Sean Sherk is the obsessive workaholic you’d expect to win belts. Greg Nelson, his former coach at the MMA Academy, is constantly telling visitors how all he wishes for is “another Sean Sherk to walk through my door.” No one worked as hard, or as diligently as Sean Sherk did. He was known during his career for a superman physique piled onto a short, compact frame and cardio for days. Attributes that now come in handy during 12 hour days hauling material back and forth from Menards for his house flipping business.
He just started work on his 25th house in three years last Friday. Shark and a skeleton crew of two old school buddies are re-modeling the basement, painting the whole place up, and putting in a brand new carpet. Sherk’s there rolling up walls after putting in a few hours at the gym. Years of training and competing have pretty much wrecked his body: he has torn shoulders, torn knees, and both hips probably need to get replaced. But there’s no stopping this guy.
“I work like I train, hustling back and forth, running all around, up early … I’m a freak”
In a decade as a professional mixed martial artist, Sherk went 36-4-1 with his losses coming only against legends: Hughes, BJ Penn, GSP, and Frankie Edgar. He fought like a tank with an Energizer battery, pounding uppercuts and hooks from inside and grinding his opponents into the mat like a classic Midwest wrestler. Yet, despite his stellar record, Sherk is not a famous champion—especially with the casual fan base. And although he dominated pretty much everyone he came across during his career, when Sherk left the UFC there was no pension, no vast fortune to invest in paper nor land, no rest for the former champion.
“If there’s one thing I would tell every fighter out there right now,” Sherk said. “It’s get your exit strategy down. I’ve always needed a plan, I kinda obsess over it. So when it came time for me to quit fighting, I wanted a business in place ready to go.”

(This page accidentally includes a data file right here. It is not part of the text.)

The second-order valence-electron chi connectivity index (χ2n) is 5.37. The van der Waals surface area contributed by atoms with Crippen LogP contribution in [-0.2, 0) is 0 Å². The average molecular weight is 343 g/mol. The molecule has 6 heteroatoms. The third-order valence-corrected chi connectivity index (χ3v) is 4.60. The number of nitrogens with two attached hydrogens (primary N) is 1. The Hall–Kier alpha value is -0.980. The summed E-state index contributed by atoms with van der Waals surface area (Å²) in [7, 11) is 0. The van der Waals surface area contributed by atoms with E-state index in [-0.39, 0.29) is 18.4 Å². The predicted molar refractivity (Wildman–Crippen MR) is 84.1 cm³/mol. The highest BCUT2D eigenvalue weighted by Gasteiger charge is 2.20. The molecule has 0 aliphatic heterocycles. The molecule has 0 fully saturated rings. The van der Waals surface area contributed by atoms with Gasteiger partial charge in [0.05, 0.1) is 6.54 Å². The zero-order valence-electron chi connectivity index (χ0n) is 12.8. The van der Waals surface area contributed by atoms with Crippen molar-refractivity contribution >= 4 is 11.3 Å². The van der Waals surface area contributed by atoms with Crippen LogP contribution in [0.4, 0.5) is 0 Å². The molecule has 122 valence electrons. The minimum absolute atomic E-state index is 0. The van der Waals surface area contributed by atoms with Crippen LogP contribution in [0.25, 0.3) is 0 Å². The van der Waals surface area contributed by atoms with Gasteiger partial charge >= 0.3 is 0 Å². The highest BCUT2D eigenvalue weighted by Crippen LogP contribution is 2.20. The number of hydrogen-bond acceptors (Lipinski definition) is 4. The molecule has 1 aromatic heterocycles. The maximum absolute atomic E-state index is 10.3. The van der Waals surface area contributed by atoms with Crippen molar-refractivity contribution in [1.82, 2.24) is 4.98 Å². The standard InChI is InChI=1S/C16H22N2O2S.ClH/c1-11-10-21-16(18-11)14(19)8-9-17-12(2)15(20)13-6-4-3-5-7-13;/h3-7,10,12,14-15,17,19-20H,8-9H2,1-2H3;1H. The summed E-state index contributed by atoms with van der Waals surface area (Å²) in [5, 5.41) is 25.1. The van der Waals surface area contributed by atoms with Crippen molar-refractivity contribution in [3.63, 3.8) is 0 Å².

Sherk’s first professional fight as a mixed martial artist took place in 1999, in Mahnomen, Minnesota, on a card featuring Dan Severn vs. some guy named Slade Martin. He won that fight and went undefeated for 20 more before facing welterweight champion Matt Hughes at UFC 42.
“Hughes had beaten Dave Menne, who was my mentor,” said Sherk “So it was a surreal moment getting into the Octagon with him. He was the guy I always wanted to be.”
Sherk came up short against Hughes, losing a five-round decision, and then was cut from the roster a few weeks later. To this day Sherk isn’t quite sure what went wrong. Maybe it was his agent at the time, Dewayne Zinkin, who had run-ins with Dana White before. Whatever the case may be, here he was, eight weeks after fighting for the world title against Hughes in American Airlines Arena, fighting in a barn at the Anoka State Fair.
“Took a little bit of mental toughness to not let that get to you, I’ll tell ya that. But it was kinda cool too. I was a big name locally and everyone in the barn, maybe 1,000 people, they all knew who I was and everyone came to see me. When I came out the whole place exploded and they were chanting and dreaming my name. That felt pretty good.”